Maggie has a pair of TCX Infinity boots and Norman has a pair of snazzy brown Forma Adventure WP boots. Both boot types are very comfortable to wear with Gore-tex lining so should be waterproof. Both types are made in Romania where there seems to be a huge bike boot factory
Although our riding-suits are Gore-Tex and therefore supposedly waterproof we never quite trusted textiles for motorcycling applications, especially on a trip like this of such long duration. Given that the waterproof layer is in the linings of these suits, the clothing material itself gets soaked and that can make you very cold. For this reason we both carried one-piece nylon oversuits that we used on all our previous trips. These are light, small to pack and relatively easy to put on & take off and make an excellent wind/thermal barrier if it suddenly gets cold and you don’t want to pull the bike apart to get at a thermal liner that you haven’t worn for weeks and is buried somewhere in the deep recesses of a pannier.
We both mostly wear lightweight leather gloves using the BMW heated handlebar grips on the 650’s when it gets a little cool. Nothing special here – Norms are Alpinestars lightweight leather gloves and Mags are BMF cheapies. The Alpinestars fell apart in the tropical heat / damp and were replaced in Singapore by some rather snazzy Japanese Komine textile / kevlar / armoured gloves. We retained the Hein Gericke ‘Pathan’ lobster claw waterproof / thermal mitts for bad / cold weather (they were real life-savers in Alaska).
We both use heated vests for riding in cold weather. ‘What wooses!’ you might say but when you are immersed in a very cold climate on a bike you are fighting a losing battle with heat loss, which affects both comfort and concentration. The only way to regain that heat is to stop and seek warm shelter or take on some hot food and drink. With heated vests we found that they replace some of the lost heat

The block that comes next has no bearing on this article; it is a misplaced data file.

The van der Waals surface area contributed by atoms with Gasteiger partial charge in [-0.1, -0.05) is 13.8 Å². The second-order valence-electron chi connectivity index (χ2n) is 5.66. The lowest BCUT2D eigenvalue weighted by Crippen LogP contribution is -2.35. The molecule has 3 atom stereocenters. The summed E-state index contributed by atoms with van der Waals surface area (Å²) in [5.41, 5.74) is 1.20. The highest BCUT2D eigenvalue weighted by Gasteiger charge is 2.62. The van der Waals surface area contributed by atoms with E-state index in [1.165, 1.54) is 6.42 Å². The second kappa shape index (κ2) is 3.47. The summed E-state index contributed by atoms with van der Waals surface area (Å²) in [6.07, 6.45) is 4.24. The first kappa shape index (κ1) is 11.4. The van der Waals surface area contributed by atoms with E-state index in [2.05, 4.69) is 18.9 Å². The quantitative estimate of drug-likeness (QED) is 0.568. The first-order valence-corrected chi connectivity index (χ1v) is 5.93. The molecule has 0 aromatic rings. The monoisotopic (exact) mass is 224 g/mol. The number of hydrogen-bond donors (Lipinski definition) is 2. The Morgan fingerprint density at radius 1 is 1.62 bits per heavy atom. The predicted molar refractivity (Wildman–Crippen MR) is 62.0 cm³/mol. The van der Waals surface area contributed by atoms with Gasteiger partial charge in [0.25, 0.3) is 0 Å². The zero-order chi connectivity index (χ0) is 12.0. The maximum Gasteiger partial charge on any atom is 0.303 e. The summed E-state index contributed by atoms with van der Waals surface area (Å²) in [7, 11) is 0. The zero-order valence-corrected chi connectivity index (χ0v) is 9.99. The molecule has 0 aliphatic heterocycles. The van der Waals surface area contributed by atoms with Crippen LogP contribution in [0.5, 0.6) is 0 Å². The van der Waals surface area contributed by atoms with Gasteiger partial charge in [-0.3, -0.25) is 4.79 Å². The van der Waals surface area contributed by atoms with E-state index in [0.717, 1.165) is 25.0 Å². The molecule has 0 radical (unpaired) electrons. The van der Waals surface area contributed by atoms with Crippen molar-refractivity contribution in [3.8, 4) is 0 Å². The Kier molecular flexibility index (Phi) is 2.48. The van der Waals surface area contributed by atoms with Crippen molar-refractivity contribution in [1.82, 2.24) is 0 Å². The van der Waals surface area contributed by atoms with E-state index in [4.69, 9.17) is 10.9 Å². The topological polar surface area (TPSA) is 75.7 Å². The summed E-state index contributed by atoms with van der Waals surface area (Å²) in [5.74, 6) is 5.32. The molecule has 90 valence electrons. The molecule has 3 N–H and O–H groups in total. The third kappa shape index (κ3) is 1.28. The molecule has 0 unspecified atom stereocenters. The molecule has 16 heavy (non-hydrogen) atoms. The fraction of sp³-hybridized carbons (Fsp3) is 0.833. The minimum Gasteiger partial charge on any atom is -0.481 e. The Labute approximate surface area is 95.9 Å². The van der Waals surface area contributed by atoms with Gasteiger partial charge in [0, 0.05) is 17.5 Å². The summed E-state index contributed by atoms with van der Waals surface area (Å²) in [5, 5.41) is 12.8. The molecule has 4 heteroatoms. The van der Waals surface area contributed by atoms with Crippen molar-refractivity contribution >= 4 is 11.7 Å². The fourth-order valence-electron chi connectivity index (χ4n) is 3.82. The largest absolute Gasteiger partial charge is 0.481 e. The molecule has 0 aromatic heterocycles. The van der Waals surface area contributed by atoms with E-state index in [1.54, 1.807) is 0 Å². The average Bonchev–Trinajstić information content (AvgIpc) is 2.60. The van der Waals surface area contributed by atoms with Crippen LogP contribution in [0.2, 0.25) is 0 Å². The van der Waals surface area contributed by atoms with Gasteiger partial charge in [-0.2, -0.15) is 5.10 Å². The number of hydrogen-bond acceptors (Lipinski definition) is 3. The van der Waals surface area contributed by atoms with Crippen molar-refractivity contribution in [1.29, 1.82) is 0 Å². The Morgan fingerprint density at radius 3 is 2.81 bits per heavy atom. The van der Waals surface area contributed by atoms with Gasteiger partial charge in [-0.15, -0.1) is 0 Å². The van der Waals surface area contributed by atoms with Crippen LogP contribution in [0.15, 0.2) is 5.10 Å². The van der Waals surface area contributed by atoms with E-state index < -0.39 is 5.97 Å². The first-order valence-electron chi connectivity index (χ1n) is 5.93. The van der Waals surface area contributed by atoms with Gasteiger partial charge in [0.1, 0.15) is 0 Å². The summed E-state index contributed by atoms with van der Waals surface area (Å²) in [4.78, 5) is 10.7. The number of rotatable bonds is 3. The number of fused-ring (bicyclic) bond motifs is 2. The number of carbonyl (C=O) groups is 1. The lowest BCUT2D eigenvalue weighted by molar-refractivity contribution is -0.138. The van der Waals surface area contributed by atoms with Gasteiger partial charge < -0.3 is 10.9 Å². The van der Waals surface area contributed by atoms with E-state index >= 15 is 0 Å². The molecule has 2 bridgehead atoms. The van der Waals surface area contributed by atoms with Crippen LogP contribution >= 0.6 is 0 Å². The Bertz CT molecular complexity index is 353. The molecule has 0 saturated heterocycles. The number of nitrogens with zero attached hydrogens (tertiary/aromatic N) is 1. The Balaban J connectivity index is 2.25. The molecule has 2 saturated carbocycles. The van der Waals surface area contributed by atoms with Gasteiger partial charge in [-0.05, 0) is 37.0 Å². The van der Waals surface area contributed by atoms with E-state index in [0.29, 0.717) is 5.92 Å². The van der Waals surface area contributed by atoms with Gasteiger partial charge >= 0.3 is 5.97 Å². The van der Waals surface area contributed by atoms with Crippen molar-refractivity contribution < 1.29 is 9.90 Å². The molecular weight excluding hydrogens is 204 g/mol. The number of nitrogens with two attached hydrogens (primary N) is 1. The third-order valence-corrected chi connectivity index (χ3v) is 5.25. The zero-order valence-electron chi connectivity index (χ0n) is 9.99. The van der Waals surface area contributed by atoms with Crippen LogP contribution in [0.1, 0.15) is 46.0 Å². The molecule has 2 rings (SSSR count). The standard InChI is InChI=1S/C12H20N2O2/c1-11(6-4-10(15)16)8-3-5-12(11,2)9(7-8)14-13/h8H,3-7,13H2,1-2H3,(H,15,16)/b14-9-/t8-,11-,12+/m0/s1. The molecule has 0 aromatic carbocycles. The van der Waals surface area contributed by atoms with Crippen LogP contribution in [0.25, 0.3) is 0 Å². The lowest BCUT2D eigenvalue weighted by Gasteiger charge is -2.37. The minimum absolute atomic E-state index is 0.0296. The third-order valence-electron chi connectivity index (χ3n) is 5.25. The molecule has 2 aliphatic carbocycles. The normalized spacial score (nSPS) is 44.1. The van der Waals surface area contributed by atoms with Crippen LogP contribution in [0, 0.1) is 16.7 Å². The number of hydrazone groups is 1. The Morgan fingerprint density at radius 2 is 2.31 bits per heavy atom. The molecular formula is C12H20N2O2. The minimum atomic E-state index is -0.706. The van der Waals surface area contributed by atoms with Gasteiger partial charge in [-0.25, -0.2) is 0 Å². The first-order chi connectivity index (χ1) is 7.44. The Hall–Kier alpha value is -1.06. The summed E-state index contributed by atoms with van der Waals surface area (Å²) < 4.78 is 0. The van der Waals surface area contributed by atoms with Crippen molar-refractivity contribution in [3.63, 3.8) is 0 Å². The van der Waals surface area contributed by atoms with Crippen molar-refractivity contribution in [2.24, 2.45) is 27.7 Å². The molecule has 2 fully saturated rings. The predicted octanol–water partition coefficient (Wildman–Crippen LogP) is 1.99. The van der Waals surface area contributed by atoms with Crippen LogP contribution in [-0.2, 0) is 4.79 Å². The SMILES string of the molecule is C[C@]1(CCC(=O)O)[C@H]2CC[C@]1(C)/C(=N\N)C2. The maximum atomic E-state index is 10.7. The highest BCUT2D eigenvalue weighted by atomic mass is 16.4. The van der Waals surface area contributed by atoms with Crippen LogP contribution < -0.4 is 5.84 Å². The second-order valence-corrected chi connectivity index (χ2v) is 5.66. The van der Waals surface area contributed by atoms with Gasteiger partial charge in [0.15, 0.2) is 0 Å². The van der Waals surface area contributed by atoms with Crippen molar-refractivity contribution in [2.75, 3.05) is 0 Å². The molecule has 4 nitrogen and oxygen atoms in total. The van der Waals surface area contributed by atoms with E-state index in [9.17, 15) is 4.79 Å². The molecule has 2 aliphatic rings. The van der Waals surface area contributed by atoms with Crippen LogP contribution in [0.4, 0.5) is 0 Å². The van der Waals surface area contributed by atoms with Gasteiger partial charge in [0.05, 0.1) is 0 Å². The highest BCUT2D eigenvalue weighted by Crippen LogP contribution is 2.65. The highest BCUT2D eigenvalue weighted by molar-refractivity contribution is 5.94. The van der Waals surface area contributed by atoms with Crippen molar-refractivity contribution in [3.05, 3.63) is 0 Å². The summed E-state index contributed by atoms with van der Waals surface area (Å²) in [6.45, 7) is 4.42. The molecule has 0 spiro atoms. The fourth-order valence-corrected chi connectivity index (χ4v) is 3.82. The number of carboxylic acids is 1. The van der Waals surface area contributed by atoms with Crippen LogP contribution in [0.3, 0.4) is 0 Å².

Norman is using an EXO Stormrider which has so far been excellent – see www.exo2.co.uk – and Maggie has a Keis X-30 Ladies Body Warmer – see www.keisapparel.co.uk. Both are powered from the bike and keep us toasty-warm.
Day to Day Clothing
What to wear, what to wear? Our basic wardrobe each consists of:
- 3 t-shirts
- 2 travel shirts
- 1 fleece
- 1 feather lined padded jacket
- 2 pairs of lightweight trousers, one with zip-legs that convert into shorts
- 1 fleecy hat
- 1 set thermal silk undies
- 1 lightweight Gore-Tex hiking jacket
- 1 pair hiking boots
- 1 pair sandals
T-Shirts – wear’em, wash’em, clean-the-bike-with’em and buy the odd new one as you go along! Shirts and trousers come from Mountain Hardware, North Cape etc. A little expensive but durable (last longer so are more economical) and most importantly dry out quickly both when you get wet and when you wash them.
2 thoughts on “Kit – The Wardrobe”
After all your Schuberth C3 helmet mishaps .., would you ever consider forking out for the Schuberth E1 Adventure helmet ?
Just asking as my current helmet is 7 years old and I need a new one, and have a big RTW planned for next year.
I am drawn toward the E1 so fr but going to central and south America for the first year , so likely won’t be able to get warranties taken care of like you guys did in Singapore , and for the price of the E1 , i’d be fuming if it fell apart.
Have to say David, that the Schuberth is really a toy helmet. It is made of cheap materials and is just not up to long term use and it will let you down. Really look at Arai or Shoei.